“Climate change will affect Oman in several ways, such as impacting human health and the spread of infectious diseases. There will be an impact on food supply, both as a result of changing crop yields with altered weather patterns, as well as fish stocks as marine ecosystems shift and marine productivity changes. The intensity and frequency of extreme weather events could also lead to more frequency of flash floods.”
Indeed, extreme weather conditions are already being witnessed around the world, including in the GCC.
Who could forget June 5, 2007, the day that super Cyclone Gonu slammed into Oman, bringing with it 900 millimetres of rain and gale force winds reaching speeds of 130kmh? Fifty people lost their lives on this fateful day, while the financial damage was estimated at a staggering US$4.2 billion (RO16.1bn). Just three years later, on June 4, 2010, Cyclone Phet hit the northeastern region of Oman, dumping 450mm of rain, killing 24 people and causing about US$800 million worth of damage.
Then in May last year, a heat wave engulfed the city of Nawabshah, in Pakistan, where the mercury hit 49°C four days running. As its burning tentacles spread to India, more than 2,500 people there died from the heat and roads began to melt in New Delhi.
At the time, India’s National Disaster Management Authority said it was the fifth-deadliest heat wave to hit the country, while it confirmed that it was experiencing record-high temperatures because of global climate change.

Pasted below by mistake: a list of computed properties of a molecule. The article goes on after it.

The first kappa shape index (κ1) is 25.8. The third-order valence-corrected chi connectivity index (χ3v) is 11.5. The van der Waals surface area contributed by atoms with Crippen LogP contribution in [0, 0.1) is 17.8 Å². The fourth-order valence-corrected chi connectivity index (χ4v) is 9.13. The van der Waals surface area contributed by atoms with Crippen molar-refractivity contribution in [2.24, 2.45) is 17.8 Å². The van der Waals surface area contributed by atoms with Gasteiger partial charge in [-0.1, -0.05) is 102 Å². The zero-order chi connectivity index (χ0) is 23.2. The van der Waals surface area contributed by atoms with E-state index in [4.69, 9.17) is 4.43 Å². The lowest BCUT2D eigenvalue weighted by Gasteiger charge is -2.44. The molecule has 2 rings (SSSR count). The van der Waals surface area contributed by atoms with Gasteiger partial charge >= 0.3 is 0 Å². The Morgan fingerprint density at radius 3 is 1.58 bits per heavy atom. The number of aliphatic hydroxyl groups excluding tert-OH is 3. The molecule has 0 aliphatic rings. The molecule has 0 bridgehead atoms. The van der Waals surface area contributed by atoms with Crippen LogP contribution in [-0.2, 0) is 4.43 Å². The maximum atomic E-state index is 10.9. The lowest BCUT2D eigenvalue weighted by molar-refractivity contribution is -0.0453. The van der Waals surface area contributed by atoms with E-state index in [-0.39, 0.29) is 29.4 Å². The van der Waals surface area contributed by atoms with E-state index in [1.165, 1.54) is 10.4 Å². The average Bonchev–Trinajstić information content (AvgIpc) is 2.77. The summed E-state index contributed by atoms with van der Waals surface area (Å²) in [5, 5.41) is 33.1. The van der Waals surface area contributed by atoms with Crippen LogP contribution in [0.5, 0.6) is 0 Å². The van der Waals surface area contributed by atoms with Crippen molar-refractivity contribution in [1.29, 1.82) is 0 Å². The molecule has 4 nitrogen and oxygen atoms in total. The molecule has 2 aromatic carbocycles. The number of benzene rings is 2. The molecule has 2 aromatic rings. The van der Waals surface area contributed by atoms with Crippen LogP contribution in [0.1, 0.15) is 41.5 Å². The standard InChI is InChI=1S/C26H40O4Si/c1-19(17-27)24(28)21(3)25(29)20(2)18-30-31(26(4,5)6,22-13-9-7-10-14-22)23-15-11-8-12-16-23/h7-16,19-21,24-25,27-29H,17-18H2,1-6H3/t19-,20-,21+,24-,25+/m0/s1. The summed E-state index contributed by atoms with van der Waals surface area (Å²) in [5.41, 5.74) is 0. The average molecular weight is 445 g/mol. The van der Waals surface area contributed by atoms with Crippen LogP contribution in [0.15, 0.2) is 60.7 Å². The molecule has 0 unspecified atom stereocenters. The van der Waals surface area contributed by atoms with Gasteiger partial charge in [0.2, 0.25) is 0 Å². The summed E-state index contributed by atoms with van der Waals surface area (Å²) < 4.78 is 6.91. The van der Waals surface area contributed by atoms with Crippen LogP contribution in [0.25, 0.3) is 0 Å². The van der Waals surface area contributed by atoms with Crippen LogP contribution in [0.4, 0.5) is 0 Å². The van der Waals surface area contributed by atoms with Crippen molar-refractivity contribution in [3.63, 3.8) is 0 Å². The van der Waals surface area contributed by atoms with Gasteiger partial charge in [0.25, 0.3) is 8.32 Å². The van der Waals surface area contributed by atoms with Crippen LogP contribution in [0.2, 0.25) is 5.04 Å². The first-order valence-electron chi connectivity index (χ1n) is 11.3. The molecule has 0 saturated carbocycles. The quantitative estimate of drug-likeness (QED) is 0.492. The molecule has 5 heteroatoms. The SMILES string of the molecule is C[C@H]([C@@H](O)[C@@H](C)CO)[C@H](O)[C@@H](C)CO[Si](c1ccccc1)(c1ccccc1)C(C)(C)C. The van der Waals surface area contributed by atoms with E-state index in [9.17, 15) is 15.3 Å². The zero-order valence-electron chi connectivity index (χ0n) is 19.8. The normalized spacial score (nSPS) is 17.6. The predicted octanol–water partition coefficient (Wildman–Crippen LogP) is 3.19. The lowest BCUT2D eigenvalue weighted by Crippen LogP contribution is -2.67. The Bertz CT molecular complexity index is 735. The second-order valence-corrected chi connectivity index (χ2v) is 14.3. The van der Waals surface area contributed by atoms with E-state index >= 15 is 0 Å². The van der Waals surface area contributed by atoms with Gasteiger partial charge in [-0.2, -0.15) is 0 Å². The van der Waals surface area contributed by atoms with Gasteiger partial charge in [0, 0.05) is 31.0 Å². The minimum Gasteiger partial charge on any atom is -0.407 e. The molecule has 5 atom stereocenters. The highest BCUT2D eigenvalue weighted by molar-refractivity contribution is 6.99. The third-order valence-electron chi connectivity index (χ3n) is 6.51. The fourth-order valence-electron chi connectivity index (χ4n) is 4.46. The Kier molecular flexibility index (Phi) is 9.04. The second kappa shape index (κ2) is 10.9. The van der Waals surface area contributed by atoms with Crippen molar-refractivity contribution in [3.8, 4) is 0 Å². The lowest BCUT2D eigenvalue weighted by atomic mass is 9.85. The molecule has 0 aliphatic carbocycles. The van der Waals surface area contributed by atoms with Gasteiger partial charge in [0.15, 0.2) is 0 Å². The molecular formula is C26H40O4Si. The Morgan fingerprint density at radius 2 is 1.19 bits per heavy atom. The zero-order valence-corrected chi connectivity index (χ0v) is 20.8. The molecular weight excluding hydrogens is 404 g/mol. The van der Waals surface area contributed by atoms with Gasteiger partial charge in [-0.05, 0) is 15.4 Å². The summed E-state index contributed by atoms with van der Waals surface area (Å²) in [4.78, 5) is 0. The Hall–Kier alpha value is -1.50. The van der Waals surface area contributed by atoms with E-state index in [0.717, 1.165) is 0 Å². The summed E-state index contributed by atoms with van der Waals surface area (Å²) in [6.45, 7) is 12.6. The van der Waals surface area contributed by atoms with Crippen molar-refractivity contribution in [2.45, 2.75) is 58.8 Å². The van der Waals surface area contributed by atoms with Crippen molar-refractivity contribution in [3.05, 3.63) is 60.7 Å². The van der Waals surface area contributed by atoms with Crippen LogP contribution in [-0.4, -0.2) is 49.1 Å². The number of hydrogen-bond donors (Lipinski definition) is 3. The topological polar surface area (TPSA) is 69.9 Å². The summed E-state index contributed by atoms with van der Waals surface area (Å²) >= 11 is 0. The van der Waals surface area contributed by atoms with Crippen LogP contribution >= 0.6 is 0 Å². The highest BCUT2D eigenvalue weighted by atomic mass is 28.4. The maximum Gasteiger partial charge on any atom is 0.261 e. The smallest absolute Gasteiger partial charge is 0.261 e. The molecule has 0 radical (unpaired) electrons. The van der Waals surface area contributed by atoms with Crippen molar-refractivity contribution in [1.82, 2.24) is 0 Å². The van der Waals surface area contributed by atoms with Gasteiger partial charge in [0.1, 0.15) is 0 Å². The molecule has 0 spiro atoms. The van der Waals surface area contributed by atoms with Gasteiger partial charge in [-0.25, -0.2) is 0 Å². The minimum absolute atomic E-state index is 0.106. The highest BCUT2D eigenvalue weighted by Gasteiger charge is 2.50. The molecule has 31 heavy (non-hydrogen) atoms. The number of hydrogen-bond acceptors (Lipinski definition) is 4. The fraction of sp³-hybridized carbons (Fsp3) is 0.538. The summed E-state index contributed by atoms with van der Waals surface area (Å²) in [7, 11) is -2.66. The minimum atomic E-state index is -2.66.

The punishing heat wave then pushed into the Arabian Sea, entering Oman, the UAE and other parts of the GCC, producing the highest daytime temperature in the world at Sweihan, in Abu Dhabi, with 50.5°C. Doha also saw a high of 46.1°C at the beginning of June, while Oman’s temperature had soared into the mid-40s, making it one very long, hot summer.
In fact, just this week, the World Meteorological Organisation (WMO), which comes under the United Nations umbrella, warned in its Status of the Global Climate report that the rate of climate change was “alarming” and “unprecedented”.
The report details the frightening climate and weather records that were broken last year, such as record-high temperatures, extreme rainfall, cyclones, heatwaves and droughts.
“The year 2015 will stand out in the historical record of the global climate in many ways,” WMO secretary-general Petteri Taalas said in the report.
“The future is happening now. The alarming rate of change we are now witnessing in our climate as a result of greenhouse gas emission is unprecedented in modern records.”